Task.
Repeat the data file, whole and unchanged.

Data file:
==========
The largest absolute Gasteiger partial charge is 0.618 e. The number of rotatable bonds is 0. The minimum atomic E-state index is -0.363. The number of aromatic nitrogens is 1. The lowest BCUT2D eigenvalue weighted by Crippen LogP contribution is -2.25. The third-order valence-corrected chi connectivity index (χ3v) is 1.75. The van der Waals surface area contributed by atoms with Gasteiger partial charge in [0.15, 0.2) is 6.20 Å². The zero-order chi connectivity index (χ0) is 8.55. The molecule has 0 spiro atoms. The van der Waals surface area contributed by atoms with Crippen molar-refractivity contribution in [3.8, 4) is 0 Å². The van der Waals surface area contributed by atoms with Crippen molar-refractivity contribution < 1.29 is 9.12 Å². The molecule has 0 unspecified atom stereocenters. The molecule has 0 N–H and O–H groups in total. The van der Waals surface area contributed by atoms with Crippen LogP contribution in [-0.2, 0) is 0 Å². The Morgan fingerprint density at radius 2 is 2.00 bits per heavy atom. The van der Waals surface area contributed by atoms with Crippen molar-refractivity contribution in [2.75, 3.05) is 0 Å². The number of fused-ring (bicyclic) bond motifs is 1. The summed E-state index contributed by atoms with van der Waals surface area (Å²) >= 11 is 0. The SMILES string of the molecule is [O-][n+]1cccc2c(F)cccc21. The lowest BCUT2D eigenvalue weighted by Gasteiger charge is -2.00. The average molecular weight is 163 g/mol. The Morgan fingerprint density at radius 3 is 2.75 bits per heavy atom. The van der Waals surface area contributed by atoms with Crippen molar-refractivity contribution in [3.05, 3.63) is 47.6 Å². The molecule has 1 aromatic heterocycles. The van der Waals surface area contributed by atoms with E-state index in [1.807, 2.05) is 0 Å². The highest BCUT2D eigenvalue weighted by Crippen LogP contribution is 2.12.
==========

The largest absolute Gasteiger partial charge is 0.618 e. The number of rotatable bonds is 0. The minimum atomic E-state index is -0.363. The number of aromatic nitrogens is 1. The lowest BCUT2D eigenvalue weighted by Crippen LogP contribution is -2.25. The third-order valence-corrected chi connectivity index (χ3v) is 1.75. The van der Waals surface area contributed by atoms with Gasteiger partial charge in [0.15, 0.2) is 6.20 Å². The zero-order chi connectivity index (χ0) is 8.55. The molecule has 0 spiro atoms. The van der Waals surface area contributed by atoms with Crippen molar-refractivity contribution in [3.8, 4) is 0 Å². The van der Waals surface area contributed by atoms with Crippen molar-refractivity contribution < 1.29 is 9.12 Å². The molecule has 0 unspecified atom stereocenters. The molecule has 0 N–H and O–H groups in total. The van der Waals surface area contributed by atoms with Crippen LogP contribution in [-0.2, 0) is 0 Å². The Morgan fingerprint density at radius 2 is 2.00 bits per heavy atom. The van der Waals surface area contributed by atoms with Crippen molar-refractivity contribution in [2.75, 3.05) is 0 Å². The number of fused-ring (bicyclic) bond motifs is 1. The summed E-state index contributed by atoms with van der Waals surface area (Å²) >= 11 is 0. The SMILES string of the molecule is [O-][n+]1cccc2c(F)cccc21. The lowest BCUT2D eigenvalue weighted by Gasteiger charge is -2.00. The average molecular weight is 163 g/mol. The Morgan fingerprint density at radius 3 is 2.75 bits per heavy atom. The van der Waals surface area contributed by atoms with Crippen molar-refractivity contribution in [3.05, 3.63) is 47.6 Å². The molecule has 1 aromatic heterocycles. The van der Waals surface area contributed by atoms with E-state index in [1.807, 2.05) is 0 Å². The highest BCUT2D eigenvalue weighted by Crippen LogP contribution is 2.12.